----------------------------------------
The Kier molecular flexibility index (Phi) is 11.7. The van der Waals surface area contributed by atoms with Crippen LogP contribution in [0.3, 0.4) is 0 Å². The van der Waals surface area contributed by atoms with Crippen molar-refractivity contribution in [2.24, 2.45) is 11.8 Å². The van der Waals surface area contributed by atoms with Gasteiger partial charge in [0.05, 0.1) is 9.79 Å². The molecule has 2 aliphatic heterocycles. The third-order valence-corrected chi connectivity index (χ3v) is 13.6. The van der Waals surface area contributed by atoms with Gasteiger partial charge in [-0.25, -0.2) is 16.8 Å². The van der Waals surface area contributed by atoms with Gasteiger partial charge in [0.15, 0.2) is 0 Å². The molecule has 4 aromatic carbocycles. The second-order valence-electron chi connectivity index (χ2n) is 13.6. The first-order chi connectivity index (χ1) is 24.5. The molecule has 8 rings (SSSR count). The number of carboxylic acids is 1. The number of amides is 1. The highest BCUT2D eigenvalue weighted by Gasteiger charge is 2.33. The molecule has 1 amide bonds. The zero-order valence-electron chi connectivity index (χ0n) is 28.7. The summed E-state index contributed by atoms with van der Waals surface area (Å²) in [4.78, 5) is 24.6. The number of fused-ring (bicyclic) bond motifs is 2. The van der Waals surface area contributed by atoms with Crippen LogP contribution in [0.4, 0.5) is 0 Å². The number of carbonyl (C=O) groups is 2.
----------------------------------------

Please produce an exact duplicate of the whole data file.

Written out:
The Kier molecular flexibility index (Phi) is 11.7. The van der Waals surface area contributed by atoms with Crippen LogP contribution in [0.3, 0.4) is 0 Å². The van der Waals surface area contributed by atoms with Crippen molar-refractivity contribution in [2.24, 2.45) is 11.8 Å². The van der Waals surface area contributed by atoms with Gasteiger partial charge in [0.05, 0.1) is 9.79 Å². The molecule has 2 aliphatic heterocycles. The third-order valence-corrected chi connectivity index (χ3v) is 13.6. The van der Waals surface area contributed by atoms with Gasteiger partial charge in [-0.25, -0.2) is 16.8 Å². The van der Waals surface area contributed by atoms with Gasteiger partial charge in [0.15, 0.2) is 0 Å². The molecule has 4 aromatic carbocycles. The second-order valence-electron chi connectivity index (χ2n) is 13.6. The first-order chi connectivity index (χ1) is 24.5. The molecule has 8 rings (SSSR count). The number of carboxylic acids is 1. The number of amides is 1. The highest BCUT2D eigenvalue weighted by Gasteiger charge is 2.33. The molecule has 1 amide bonds. The zero-order valence-electron chi connectivity index (χ0n) is 28.7. The summed E-state index contributed by atoms with van der Waals surface area (Å²) in [4.78, 5) is 24.6. The number of fused-ring (bicyclic) bond motifs is 2. The van der Waals surface area contributed by atoms with Crippen LogP contribution in [0.4, 0.5) is 0 Å². The number of carbonyl (C=O) groups is 2.